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according to the outlook of supply. There is no question in my mind but what we should have a marketing agreement to stabilize the quality and size of potatoes that we can ship to the consuming market. The surplus and offgrades that are removed as a result of such a program should be utilized for byproducts such as starch, feed programs, and whatever other programs are feasible. I would like to see further experimentation in the field of processing of byproducts so that future surpluses could be utilized to best advantage.
I do feel that if a program could be worked out along these lines with the farmer participating in the cost, he would concentrate more on the quality of the product rather than quantity and exert every effort to produce a potato as good as is humanly possible.
It is conceivable that the public would look with favor upon such a program because of its effect of placing a better quality and more uniform product before our Nation's consumers. I would like to see such an insurance program operate on the same basis as a marketing agreement whereby each individual producing area would have the opportunity of voting for its enactment.
In my opinion Maine and national potato producers should be afforded some type of protection in view of the fact that the majority of major farm crops are now benefiting from Government assistance of one type or another. We are currently exerting every effort to expedite a more effective marketing program from the State level. It is hoped that a State marketing agreement will become effective to assist us in the marketing of the current crop.
Even with what we are doing here and in other districts of the Nation, we cannot be expected to carry the entire load and to cooperate throughout the Nation by virtue of adjusting supply with demand. Without some other assistance our farm economy will continue to decline.
Mr. MCINTIRE. Thank you very kindly, Mr. Wathen. We appreciate this statement on behalf of yourself as a farmer here in the county. The next witness is Mr. Earl Pierson, who is a starch manufacturer. Mr. Pierson, will you state whether or not by chance you are speaking only for your own operations, or in behalf of the starch industry in order that the record may so show.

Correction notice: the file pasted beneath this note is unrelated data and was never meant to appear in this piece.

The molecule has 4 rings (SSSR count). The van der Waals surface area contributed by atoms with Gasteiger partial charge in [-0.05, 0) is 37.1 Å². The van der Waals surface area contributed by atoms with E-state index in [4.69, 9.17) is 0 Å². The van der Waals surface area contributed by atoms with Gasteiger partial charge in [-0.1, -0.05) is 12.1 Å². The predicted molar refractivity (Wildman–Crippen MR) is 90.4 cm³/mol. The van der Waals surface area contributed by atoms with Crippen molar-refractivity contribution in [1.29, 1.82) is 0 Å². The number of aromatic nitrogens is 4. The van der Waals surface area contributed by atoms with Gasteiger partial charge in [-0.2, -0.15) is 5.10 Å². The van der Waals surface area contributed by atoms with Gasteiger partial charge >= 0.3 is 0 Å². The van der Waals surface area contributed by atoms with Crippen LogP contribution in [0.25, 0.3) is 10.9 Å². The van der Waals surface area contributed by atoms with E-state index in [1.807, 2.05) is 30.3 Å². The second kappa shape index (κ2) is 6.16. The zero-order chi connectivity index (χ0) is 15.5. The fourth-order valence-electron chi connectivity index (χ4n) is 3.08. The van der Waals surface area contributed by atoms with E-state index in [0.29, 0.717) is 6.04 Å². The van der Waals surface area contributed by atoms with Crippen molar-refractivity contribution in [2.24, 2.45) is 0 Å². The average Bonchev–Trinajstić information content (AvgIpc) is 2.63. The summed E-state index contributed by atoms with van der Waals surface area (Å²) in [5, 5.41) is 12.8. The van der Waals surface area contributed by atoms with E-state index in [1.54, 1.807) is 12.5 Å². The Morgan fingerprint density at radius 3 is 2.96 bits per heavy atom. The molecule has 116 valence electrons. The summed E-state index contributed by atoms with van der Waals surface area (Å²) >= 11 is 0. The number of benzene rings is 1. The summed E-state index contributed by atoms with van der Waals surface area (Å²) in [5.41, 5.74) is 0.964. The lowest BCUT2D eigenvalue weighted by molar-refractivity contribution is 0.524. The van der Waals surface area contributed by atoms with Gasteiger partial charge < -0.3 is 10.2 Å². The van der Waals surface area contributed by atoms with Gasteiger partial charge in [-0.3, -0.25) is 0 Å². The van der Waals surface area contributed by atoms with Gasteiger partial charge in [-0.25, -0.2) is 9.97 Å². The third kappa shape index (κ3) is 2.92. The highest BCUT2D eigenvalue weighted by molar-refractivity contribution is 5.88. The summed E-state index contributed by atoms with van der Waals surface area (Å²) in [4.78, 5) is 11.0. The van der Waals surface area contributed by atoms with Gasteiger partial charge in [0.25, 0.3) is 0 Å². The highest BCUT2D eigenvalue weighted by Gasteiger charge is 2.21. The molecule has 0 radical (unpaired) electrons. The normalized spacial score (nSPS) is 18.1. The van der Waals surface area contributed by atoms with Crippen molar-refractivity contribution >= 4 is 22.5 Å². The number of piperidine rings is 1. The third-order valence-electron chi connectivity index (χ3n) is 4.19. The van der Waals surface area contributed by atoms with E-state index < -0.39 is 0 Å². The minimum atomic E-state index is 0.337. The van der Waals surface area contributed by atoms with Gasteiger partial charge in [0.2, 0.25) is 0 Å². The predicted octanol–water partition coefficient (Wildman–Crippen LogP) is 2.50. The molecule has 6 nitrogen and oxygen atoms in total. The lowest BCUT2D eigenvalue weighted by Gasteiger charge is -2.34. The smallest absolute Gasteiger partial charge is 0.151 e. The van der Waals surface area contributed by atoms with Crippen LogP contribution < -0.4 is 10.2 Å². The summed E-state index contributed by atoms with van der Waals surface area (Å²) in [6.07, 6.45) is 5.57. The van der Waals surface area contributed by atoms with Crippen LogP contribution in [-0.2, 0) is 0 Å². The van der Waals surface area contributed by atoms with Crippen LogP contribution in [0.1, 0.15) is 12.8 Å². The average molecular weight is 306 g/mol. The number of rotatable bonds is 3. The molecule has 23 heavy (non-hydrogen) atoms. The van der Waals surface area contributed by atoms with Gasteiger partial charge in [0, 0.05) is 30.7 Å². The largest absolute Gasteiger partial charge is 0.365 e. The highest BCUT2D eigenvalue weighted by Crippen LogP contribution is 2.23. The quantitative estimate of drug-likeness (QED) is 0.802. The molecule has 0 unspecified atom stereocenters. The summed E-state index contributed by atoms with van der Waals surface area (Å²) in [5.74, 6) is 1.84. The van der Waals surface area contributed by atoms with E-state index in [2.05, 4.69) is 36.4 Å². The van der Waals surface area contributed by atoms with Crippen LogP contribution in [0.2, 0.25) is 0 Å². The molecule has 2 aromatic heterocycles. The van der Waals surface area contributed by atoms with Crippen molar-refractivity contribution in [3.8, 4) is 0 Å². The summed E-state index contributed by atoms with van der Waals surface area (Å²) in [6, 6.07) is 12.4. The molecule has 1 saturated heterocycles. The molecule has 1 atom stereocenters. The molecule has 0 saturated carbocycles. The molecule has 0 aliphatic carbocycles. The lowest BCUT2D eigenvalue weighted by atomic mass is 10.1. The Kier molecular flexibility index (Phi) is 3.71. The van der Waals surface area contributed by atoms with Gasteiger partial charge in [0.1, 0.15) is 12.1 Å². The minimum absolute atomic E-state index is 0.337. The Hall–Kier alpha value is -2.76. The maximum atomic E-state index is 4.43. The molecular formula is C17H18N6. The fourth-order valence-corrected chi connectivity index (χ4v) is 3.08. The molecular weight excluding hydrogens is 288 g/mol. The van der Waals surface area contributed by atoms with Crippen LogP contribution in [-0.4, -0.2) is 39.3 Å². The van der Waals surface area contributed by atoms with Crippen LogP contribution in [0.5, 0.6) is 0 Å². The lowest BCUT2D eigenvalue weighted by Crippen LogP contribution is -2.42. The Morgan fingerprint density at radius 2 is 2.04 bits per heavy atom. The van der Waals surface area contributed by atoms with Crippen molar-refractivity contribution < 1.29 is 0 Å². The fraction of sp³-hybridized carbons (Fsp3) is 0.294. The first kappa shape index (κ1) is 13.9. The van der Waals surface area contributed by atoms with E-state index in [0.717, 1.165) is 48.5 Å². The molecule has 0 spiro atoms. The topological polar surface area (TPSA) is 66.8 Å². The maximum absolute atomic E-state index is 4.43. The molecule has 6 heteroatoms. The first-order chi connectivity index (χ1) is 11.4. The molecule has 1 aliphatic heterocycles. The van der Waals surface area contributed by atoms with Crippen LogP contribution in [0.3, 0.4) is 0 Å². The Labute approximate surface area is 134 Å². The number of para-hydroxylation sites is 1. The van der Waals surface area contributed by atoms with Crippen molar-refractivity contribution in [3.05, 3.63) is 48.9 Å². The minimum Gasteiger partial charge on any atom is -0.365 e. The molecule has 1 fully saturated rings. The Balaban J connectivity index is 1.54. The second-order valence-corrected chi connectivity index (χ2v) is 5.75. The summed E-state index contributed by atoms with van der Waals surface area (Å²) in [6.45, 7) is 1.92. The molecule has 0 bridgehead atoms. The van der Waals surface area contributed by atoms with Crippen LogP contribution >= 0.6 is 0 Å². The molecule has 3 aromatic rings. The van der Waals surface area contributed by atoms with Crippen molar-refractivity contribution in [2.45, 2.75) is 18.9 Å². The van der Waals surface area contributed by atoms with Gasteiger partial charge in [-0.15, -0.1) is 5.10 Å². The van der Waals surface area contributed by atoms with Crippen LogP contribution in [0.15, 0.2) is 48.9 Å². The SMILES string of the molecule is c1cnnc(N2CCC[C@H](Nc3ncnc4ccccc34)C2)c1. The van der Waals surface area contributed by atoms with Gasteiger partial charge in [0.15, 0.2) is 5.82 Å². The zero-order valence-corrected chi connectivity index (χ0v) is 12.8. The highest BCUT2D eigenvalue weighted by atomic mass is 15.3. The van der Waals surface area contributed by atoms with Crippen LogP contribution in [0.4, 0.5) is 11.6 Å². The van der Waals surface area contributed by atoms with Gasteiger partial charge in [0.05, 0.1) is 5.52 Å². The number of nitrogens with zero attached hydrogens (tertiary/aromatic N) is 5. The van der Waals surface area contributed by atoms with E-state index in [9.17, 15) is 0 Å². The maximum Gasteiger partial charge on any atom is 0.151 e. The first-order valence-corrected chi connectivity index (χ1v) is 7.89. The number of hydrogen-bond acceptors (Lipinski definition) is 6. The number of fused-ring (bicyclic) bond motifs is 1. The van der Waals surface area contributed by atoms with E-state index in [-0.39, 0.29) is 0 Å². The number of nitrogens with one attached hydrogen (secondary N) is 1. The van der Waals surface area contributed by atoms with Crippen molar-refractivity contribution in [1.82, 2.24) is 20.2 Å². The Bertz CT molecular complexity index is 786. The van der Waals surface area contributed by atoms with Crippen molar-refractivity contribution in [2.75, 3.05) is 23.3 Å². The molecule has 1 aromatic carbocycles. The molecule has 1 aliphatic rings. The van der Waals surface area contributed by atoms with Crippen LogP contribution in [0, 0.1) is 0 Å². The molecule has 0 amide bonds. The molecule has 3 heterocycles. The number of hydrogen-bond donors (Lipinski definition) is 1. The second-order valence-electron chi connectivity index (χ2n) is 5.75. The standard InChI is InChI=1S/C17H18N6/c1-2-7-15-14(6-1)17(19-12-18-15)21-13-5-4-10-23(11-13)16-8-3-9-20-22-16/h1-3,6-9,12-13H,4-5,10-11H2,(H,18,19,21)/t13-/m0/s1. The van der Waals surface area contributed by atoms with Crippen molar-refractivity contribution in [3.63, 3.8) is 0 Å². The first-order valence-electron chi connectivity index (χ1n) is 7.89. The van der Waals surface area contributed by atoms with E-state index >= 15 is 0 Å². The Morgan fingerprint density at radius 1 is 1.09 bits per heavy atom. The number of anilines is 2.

STATEMENT OF EARL PIERSON, STARCH MANUFACTURER,
HOULTON, MAINE Mr. PIERSON. Mr. Chairman, members of the congressional committee assembled here today, first I would like in behalf of the starch industry to extend our appreciation of your presence here today. Secondly, speaking about the starch industry, but not on their behalf, and entirely my own opinion, I would like to make the following statement:
My name is Earl Pierson from Houlton, Maine. I am a manager of a starch manufacturing concern. We operate five factories with a maximum capacity of approximately 8,000 tons per annum, which is approximately-according to the figures given heretofore of 40,000 or 45,000 tons about one-fifth.
The starch industry relies entirely upon the potato producers for their supply of raw material. A consistent supply is highly and economically essential in these times of high operating costs and marginal profits. A consistent volume production of starch to secure and maintain
stable and profitable outlets is essential. Therefore I believe that the starch industry as a whole should consider it imperative to cooperative thinking along the lines with the potato industry in any constructive program and offer their facilities to utilize at the best financial return possible to the producers any and such unmarketable potatoes determined by marketing agreement restrictions or any adopted programs.
I believe also that the passage and possible enactment of H. R. 3895 will tend to effectuate the marketing of potatoes and at the same time assure the starch industry of a more nearly stabilized supply of raw material. Thank you.
Mr. McINTIRE. Thank you very kindly, Mr. Pierson. We appreci. ate this statement of our industry-manufacturing segment, you might say. If you will stand by, there may be a question later if time permits.
The next witness will be Mr. Ray Carter, of Washburn, Maine, a farmer and seed grower.
STATEMENT OF RAY CARTER, WASHBURN, MAINE
Mr. CARTER. Chairman McIntire, Chairman Hope, members of the congressional committee, and fellow Aroostookians: I deem it a great honor to have a chance to speak to this committee, and it is with some fear and trepidation that I come before you. I am a potato grower, growing seed potatoes, around 100 acres, rotating the crop on some 240 acres of land. For benefit of a little background, I might add that we were glad to increase our crop greatly during the war years and do the best we could to help out in the national emergency,
Following the war years we were told that there was a Steagall amendment
which would support prices for some time to come. That was news to us as potato growers here in Maine, because as far as I know we did not have much to do with that at least as a personal grower, I had nothing to do with it.
Following the Steagall amendment, which helped to promote the production of potatoes to some extent, we came to the year 1948 when we found out that we had a considerable crop of potatoes planted, and it looked like prices might be low. After some agitation on the part of potato growers throughout the country, the 90 percent of parity position was presented and passed for a year or two. And that brings us up to the point where that became unsatisfactory from the national standpoint, and in some respects from the potato growers' standpoint. It was thrown out, leaving potatoes to hoe their own row.